One of the most impressive archives on the web, Voyages: The Transatlantic Slave Trade Database is the product of a massive undertaking from a network of scholars, technology experts, and government organizations from around the world who have invested thousands of hours into building a database of nearly 36,000 slaving voyages. Users can search the database using a variety of variables including a ship’s name, year of arrival, number of captives transported, outcome of voyage, embarkation and disembarkation locations, and the ship’s flag. In addition to the database, Voyages contains a wealth of maps, essays, images, animations, charts, and lesson plans that illustrate the scope and horror of what W. E. B. Du Bois called “(t)he most magnificent drama in the last thousand years of human history.”
In my 10 years as an educator, I have routinely found the days spent grappling with the slave trade to be among the most emotionally and intellectually taxing of the year. The unspeakable horrors and the mindboggling scope of the trade call for enormous sensitivity, tremendous care, and rigorous preparation from the instructor. Yet, there are few topics more important in a US, Latin American, or world history course. It is vital for students to gain a greater understanding of one of the most influential events of the past 500 years, and a detailed examination of the trade using Voyages yields enormously productive discussions on power, memory, sourcing, data literacy, and empathy.
Through its curated primary sources, easy-to-use maps, and database, Voyages is an invaluable teaching tool for examining the trade at any grade level. I begin most units on the transatlantic slave trade with an overview, using Voyage’s map detailing the overall flows of the trade from 1500–1900. I then use a targeted selection of images and maps from Voyage’s library to go over each stage of the trade, starting from capture in Africa to “seasoning” in the Americas. After hearing a few examples of the horrors of the Middle Passage drawn from Marcus Rediker’s work, the class discusses the famous image of the slave ship Brookes, analyzing the ways that propaganda, memory, and context shape our understanding of the past. Together the class and I compare the image with the 1822 drawing of the slave ship Vigilante to discuss the continuities and changes in efforts to end the trade.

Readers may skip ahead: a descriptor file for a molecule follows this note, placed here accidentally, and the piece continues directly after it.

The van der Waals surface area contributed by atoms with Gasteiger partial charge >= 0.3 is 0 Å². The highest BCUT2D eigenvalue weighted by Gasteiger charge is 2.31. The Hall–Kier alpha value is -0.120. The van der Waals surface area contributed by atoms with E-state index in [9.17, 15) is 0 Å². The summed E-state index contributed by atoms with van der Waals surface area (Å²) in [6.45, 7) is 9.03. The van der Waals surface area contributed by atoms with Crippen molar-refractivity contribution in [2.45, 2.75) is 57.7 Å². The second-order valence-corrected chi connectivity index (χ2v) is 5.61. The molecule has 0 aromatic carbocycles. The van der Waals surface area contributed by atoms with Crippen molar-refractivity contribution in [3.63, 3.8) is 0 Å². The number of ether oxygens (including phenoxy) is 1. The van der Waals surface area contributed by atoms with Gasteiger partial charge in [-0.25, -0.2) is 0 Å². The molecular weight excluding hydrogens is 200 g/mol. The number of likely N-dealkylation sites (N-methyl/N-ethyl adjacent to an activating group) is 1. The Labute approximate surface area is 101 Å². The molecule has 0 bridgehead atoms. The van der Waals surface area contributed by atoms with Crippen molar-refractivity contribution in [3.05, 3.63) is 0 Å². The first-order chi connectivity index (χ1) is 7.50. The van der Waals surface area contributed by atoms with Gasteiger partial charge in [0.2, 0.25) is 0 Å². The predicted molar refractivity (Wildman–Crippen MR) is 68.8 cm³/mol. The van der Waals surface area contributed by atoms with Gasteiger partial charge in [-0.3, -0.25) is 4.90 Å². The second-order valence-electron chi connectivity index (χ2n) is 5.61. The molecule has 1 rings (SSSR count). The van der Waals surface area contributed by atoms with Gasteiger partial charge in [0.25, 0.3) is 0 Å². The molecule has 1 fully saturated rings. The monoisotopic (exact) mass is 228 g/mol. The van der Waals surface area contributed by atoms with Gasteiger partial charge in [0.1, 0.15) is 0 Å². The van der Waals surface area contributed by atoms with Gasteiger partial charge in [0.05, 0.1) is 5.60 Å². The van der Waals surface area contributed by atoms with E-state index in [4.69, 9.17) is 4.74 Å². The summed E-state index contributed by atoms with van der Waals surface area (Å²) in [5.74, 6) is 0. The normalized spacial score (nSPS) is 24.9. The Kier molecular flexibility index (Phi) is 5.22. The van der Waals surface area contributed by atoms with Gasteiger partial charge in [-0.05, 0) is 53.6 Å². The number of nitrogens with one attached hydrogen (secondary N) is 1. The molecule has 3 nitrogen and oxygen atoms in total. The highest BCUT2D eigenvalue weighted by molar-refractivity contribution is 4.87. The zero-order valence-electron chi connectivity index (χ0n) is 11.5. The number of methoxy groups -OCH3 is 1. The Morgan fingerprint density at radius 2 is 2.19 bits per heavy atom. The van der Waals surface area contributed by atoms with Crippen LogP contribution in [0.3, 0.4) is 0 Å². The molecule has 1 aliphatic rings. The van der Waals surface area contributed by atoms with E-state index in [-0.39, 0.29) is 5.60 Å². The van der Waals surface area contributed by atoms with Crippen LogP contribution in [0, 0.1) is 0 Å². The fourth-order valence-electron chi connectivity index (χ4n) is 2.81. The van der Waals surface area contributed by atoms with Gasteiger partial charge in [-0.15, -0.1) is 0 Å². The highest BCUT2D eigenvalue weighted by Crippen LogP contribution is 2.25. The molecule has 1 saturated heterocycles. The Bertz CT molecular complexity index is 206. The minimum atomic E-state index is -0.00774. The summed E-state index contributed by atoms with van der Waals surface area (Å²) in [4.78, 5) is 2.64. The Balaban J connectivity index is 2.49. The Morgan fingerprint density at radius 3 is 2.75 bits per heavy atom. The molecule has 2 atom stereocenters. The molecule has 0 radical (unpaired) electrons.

Next, I play a 2015 Slate visualization of the Voyages data quietly without comment, waiting for students to grasp the magnitude of the trade. The haunting visualization depicts each trip along the Middle Passage as a black dot traveling from its origin in Africa to its destination in the western hemisphere. The exponential growth of voyages over the 18th century elicits gasps from my students every time I show it. (A more customizable, though less aesthetically pleasing, option with the ability to control inputs can be found as part of the Voyages database.) After asking the students about what they’ve seen, I show the visualization again and hover over a few dots, discussing what it means for more than 12.5 million people to embark and 10.7 million to disembark. While providing context is a crucial part of teaching the transatlantic slave trade, Voyages and other projects derived from it provide the resources to show, rather than tell, its tremendous cost.
Unlike other digital projects, I rarely push students to engage with the website directly in class as I have found that students tend to get lost in the database. Usually I mediate their experience with Voyages by projecting preselected searches of the database on the board. We look at the variables page and discuss which numbers are fixed by hard data and which are subject to estimation. This type of examination pushes students to become critical consumers of data, and to look at the ways that power and priorities shape historical records and memory. The discussion continues with the use of digitized shipping ledgers from Voyages and the National Archives that demonstrate the priorities of slave traders. Here I push my students to grapple with the issue of historical erasure and the ways that quantitative data can give voice to those who have been muted.